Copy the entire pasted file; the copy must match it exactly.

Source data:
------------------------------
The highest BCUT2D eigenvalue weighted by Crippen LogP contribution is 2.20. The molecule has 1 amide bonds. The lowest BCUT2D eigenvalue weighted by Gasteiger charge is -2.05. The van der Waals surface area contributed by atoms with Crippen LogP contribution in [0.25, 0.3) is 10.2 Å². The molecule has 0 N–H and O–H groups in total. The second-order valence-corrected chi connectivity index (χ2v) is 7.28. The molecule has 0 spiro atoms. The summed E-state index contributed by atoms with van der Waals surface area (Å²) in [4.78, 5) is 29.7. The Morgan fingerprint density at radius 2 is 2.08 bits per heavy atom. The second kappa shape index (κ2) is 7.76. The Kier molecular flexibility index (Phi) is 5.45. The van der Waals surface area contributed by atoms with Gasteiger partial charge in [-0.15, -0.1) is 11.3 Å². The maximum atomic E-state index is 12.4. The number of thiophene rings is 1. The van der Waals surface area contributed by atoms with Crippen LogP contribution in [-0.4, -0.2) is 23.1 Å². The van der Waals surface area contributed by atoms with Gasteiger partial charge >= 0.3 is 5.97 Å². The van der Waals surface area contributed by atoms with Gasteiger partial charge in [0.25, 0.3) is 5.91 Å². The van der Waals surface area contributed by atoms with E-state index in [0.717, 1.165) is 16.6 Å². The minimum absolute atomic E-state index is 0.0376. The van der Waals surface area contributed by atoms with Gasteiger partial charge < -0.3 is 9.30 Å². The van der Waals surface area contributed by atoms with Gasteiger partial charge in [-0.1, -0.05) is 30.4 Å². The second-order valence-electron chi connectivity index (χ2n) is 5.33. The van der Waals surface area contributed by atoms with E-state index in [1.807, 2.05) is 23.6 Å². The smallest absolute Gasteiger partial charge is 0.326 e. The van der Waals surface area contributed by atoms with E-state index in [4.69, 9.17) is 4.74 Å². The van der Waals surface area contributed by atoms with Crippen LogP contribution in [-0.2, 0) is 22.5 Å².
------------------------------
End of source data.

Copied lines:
The highest BCUT2D eigenvalue weighted by Crippen LogP contribution is 2.20. The molecule has 1 amide bonds. The lowest BCUT2D eigenvalue weighted by Gasteiger charge is -2.05. The van der Waals surface area contributed by atoms with Crippen LogP contribution in [0.25, 0.3) is 10.2 Å². The molecule has 0 N–H and O–H groups in total. The second-order valence-corrected chi connectivity index (χ2v) is 7.28. The molecule has 0 spiro atoms. The summed E-state index contributed by atoms with van der Waals surface area (Å²) in [4.78, 5) is 29.7. The Morgan fingerprint density at radius 2 is 2.08 bits per heavy atom. The second kappa shape index (κ2) is 7.76. The Kier molecular flexibility index (Phi) is 5.45. The van der Waals surface area contributed by atoms with Gasteiger partial charge in [-0.15, -0.1) is 11.3 Å². The maximum atomic E-state index is 12.4. The number of thiophene rings is 1. The van der Waals surface area contributed by atoms with Crippen LogP contribution in [-0.4, -0.2) is 23.1 Å². The van der Waals surface area contributed by atoms with Gasteiger partial charge >= 0.3 is 5.97 Å². The van der Waals surface area contributed by atoms with Gasteiger partial charge in [0.25, 0.3) is 5.91 Å². The van der Waals surface area contributed by atoms with E-state index in [0.717, 1.165) is 16.6 Å². The minimum absolute atomic E-state index is 0.0376. The van der Waals surface area contributed by atoms with Gasteiger partial charge < -0.3 is 9.30 Å². The van der Waals surface area contributed by atoms with Gasteiger partial charge in [-0.1, -0.05) is 30.4 Å². The second-order valence-electron chi connectivity index (χ2n) is 5.33. The van der Waals surface area contributed by atoms with E-state index in [1.807, 2.05) is 23.6 Å². The smallest absolute Gasteiger partial charge is 0.326 e. The van der Waals surface area contributed by atoms with E-state index in [4.69, 9.17) is 4.74 Å². The van der Waals surface area contributed by atoms with Crippen LogP contribution in [-0.2, 0) is 22.5 Å².